LAUSD, Airports, Defense Firms Brace For Budget Cuts
LOS ANGELES (CBSLA.com) — Southland schools, defense contractors, and the sluggish economic recovery in California could be among those hardest hit if Congress fails to stop automatic budget cuts from taking effect on Friday.
KNX 1070’s John Brooks reports several local agencies are already preparing for less money from the federal government.
The Los Angeles Unified School District said it could lose about $37 million – roughly 5 percent of its federal funding – unless Senate Democrats and Republicans can pass one of two separate bills expected to be introduced before the deadline.
Pentagon spending reductions would being furloughs to about 64,000 civilian defense employees in California, which Jill Schlesinger, Editor-at-Large for CBS MoneyWatch, said will likely result in pay cuts as well.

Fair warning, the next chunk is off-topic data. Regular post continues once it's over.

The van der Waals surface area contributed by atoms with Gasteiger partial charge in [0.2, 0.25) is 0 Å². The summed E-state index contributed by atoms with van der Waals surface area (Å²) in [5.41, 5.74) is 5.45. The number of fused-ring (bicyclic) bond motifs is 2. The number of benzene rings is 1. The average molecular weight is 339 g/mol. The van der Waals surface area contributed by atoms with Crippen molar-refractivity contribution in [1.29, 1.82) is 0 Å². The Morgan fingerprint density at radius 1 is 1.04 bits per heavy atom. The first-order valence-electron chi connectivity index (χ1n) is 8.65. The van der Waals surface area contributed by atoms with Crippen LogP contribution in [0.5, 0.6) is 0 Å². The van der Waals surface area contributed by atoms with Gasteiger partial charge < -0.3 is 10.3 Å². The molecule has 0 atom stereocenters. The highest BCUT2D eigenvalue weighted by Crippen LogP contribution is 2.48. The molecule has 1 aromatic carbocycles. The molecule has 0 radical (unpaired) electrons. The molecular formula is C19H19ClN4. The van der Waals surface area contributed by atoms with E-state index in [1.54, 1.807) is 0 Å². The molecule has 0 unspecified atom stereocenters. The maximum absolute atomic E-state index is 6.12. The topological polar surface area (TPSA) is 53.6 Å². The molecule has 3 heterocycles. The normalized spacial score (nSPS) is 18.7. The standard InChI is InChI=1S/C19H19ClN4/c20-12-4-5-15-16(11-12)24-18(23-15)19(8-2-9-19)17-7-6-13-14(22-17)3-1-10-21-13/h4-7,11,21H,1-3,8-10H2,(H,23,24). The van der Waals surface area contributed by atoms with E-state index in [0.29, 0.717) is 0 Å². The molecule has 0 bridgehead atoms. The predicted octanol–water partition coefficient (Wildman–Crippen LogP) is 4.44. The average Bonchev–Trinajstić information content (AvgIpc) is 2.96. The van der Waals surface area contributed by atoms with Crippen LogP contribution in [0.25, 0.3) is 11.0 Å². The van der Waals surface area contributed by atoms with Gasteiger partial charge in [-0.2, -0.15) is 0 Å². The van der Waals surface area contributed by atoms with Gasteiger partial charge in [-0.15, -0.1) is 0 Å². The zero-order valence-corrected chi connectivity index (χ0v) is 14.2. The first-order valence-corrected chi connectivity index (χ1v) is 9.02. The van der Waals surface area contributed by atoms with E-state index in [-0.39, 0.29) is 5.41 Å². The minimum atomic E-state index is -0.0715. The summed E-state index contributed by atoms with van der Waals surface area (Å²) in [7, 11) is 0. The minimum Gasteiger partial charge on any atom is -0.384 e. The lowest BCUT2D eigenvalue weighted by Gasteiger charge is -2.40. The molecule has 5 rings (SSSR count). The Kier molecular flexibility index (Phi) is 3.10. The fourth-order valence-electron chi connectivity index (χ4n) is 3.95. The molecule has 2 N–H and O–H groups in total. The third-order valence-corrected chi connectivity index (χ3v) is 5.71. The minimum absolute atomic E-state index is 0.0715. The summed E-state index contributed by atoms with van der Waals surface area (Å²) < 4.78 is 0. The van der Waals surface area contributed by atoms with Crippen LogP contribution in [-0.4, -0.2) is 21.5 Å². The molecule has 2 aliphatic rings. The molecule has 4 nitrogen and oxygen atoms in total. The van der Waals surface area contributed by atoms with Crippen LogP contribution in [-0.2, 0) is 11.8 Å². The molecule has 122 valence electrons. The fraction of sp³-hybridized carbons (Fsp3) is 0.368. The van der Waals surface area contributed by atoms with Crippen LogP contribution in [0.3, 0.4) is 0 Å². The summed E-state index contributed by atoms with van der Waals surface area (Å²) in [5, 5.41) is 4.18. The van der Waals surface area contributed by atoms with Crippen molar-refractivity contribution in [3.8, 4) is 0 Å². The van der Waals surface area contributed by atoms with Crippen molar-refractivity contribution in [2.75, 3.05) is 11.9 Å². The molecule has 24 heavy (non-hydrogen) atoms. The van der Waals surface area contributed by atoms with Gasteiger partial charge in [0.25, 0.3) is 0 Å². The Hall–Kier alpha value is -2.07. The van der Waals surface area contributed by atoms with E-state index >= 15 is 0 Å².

“They’re gonna be working less, and that’s gonna affect them,” said Schlesinger. “Obviously, if you make 20 percent less for seven months, that’s gonna affect your family’s budget.”
The Federal Aviation Administration (FAA) is also planning furloughs for air traffic controllers and security screeners – although delay might not impact operations for another few months – and some local airports including El Monte, Riverside, Victorville, Palmdale, Oxnard, Santa Monica and Lancaster could be closed.
President Obama has called for closing tax loopholes in addition to some spending cuts, but Republican leaders said taxes were raised in January during the so-called “fiscal cliff” negotiations.
Congressional Republicans also claim the White House is using scare tactics and that any impact from the cuts won’t be as the President has suggested.
As for the American public, a recent survey found that while most are aware of the sequestration threat, only 30 percent believe the cuts will make a “major” impact on their personal finances.
But it’s the state’s economic recovery that might be the most adversely affected, according to Jason Sisney at the California Legislative Analyst Office.
“We were looking at growth in our economy, around 2 percent this year,” Sisney said. “The sequestration cuts could slow that by four-tenths or five-tenths of a percentage point.”